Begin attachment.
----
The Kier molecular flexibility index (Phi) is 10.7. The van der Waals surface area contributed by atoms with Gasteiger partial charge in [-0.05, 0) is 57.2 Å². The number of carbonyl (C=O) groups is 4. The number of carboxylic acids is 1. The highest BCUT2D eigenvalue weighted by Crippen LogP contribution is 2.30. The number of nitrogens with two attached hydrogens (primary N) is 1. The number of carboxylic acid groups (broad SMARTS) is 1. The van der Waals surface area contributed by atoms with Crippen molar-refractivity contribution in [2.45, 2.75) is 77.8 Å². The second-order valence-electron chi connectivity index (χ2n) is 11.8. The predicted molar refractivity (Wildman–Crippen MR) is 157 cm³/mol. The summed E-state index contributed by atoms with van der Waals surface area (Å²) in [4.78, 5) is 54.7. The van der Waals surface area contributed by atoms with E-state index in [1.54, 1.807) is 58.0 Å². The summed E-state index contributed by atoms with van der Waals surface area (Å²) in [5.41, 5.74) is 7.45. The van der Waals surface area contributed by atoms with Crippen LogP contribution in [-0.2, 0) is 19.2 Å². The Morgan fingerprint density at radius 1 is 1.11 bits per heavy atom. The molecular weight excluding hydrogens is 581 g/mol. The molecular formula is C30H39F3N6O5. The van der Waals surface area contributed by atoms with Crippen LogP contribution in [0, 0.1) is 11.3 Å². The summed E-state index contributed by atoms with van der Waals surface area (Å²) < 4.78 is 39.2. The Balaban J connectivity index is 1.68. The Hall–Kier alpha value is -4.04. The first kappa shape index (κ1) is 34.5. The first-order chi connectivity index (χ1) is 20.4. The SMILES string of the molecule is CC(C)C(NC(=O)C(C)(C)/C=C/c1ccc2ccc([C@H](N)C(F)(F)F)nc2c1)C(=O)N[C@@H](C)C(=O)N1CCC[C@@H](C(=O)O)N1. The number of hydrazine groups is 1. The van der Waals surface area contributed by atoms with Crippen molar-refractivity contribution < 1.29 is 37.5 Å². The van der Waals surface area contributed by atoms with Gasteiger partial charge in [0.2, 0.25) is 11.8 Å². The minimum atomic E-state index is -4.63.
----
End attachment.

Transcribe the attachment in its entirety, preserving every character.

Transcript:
The Kier molecular flexibility index (Phi) is 10.7. The van der Waals surface area contributed by atoms with Gasteiger partial charge in [-0.05, 0) is 57.2 Å². The number of carbonyl (C=O) groups is 4. The number of carboxylic acids is 1. The highest BCUT2D eigenvalue weighted by Crippen LogP contribution is 2.30. The number of nitrogens with two attached hydrogens (primary N) is 1. The number of carboxylic acid groups (broad SMARTS) is 1. The van der Waals surface area contributed by atoms with Crippen molar-refractivity contribution in [2.45, 2.75) is 77.8 Å². The second-order valence-electron chi connectivity index (χ2n) is 11.8. The predicted molar refractivity (Wildman–Crippen MR) is 157 cm³/mol. The summed E-state index contributed by atoms with van der Waals surface area (Å²) in [4.78, 5) is 54.7. The van der Waals surface area contributed by atoms with E-state index in [1.54, 1.807) is 58.0 Å². The summed E-state index contributed by atoms with van der Waals surface area (Å²) in [5.41, 5.74) is 7.45. The van der Waals surface area contributed by atoms with Crippen LogP contribution in [-0.2, 0) is 19.2 Å². The Morgan fingerprint density at radius 1 is 1.11 bits per heavy atom. The molecular weight excluding hydrogens is 581 g/mol. The molecular formula is C30H39F3N6O5. The van der Waals surface area contributed by atoms with Crippen LogP contribution in [0, 0.1) is 11.3 Å². The summed E-state index contributed by atoms with van der Waals surface area (Å²) < 4.78 is 39.2. The Balaban J connectivity index is 1.68. The Hall–Kier alpha value is -4.04. The first kappa shape index (κ1) is 34.5. The first-order chi connectivity index (χ1) is 20.4. The SMILES string of the molecule is CC(C)C(NC(=O)C(C)(C)/C=C/c1ccc2ccc([C@H](N)C(F)(F)F)nc2c1)C(=O)N[C@@H](C)C(=O)N1CCC[C@@H](C(=O)O)N1. The number of hydrazine groups is 1. The van der Waals surface area contributed by atoms with Crippen molar-refractivity contribution < 1.29 is 37.5 Å². The van der Waals surface area contributed by atoms with Gasteiger partial charge in [0.2, 0.25) is 11.8 Å². The minimum atomic E-state index is -4.63.